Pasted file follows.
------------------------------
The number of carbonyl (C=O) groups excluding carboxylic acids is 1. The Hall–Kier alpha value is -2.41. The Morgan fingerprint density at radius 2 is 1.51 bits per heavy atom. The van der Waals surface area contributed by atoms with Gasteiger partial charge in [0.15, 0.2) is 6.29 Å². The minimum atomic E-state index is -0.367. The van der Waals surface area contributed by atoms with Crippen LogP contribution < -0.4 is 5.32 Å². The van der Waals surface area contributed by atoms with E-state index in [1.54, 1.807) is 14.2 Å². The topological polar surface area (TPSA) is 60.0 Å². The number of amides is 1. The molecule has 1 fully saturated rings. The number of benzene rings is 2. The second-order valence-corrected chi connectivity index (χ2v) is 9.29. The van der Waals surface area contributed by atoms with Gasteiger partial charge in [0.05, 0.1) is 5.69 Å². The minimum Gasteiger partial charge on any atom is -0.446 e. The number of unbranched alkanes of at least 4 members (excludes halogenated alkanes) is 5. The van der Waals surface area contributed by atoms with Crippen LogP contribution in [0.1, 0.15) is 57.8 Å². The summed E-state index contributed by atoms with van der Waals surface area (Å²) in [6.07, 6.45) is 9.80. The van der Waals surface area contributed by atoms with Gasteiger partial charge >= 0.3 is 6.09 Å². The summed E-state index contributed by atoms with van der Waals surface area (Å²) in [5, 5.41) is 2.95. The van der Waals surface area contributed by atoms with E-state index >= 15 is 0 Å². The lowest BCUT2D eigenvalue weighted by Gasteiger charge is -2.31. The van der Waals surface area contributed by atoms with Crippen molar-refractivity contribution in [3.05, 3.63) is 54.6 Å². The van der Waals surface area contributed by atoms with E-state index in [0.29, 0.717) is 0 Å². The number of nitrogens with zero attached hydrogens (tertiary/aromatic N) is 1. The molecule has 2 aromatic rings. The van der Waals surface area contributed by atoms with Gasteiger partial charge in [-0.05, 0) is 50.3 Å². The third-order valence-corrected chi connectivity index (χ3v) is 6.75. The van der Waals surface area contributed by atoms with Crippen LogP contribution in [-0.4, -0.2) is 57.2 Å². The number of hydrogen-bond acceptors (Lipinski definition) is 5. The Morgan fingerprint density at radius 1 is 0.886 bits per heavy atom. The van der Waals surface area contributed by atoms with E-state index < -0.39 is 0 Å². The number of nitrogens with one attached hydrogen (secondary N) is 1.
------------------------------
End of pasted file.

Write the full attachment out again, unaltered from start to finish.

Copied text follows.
The number of carbonyl (C=O) groups excluding carboxylic acids is 1. The Hall–Kier alpha value is -2.41. The Morgan fingerprint density at radius 2 is 1.51 bits per heavy atom. The van der Waals surface area contributed by atoms with Gasteiger partial charge in [0.15, 0.2) is 6.29 Å². The minimum atomic E-state index is -0.367. The van der Waals surface area contributed by atoms with Crippen LogP contribution < -0.4 is 5.32 Å². The van der Waals surface area contributed by atoms with E-state index in [1.54, 1.807) is 14.2 Å². The topological polar surface area (TPSA) is 60.0 Å². The number of amides is 1. The molecule has 1 fully saturated rings. The number of benzene rings is 2. The second-order valence-corrected chi connectivity index (χ2v) is 9.29. The van der Waals surface area contributed by atoms with Gasteiger partial charge in [0.05, 0.1) is 5.69 Å². The minimum Gasteiger partial charge on any atom is -0.446 e. The number of unbranched alkanes of at least 4 members (excludes halogenated alkanes) is 5. The van der Waals surface area contributed by atoms with Crippen LogP contribution in [0.1, 0.15) is 57.8 Å². The summed E-state index contributed by atoms with van der Waals surface area (Å²) in [6.07, 6.45) is 9.80. The van der Waals surface area contributed by atoms with Gasteiger partial charge >= 0.3 is 6.09 Å². The summed E-state index contributed by atoms with van der Waals surface area (Å²) in [5, 5.41) is 2.95. The van der Waals surface area contributed by atoms with E-state index >= 15 is 0 Å². The lowest BCUT2D eigenvalue weighted by Gasteiger charge is -2.31. The van der Waals surface area contributed by atoms with Crippen molar-refractivity contribution in [3.05, 3.63) is 54.6 Å². The van der Waals surface area contributed by atoms with E-state index in [0.29, 0.717) is 0 Å². The number of nitrogens with zero attached hydrogens (tertiary/aromatic N) is 1. The molecule has 2 aromatic rings. The van der Waals surface area contributed by atoms with Gasteiger partial charge in [-0.05, 0) is 50.3 Å². The third-order valence-corrected chi connectivity index (χ3v) is 6.75. The van der Waals surface area contributed by atoms with Crippen LogP contribution in [-0.4, -0.2) is 57.2 Å². The number of hydrogen-bond acceptors (Lipinski definition) is 5. The Morgan fingerprint density at radius 1 is 0.886 bits per heavy atom. The van der Waals surface area contributed by atoms with E-state index < -0.39 is 0 Å². The number of nitrogens with one attached hydrogen (secondary N) is 1.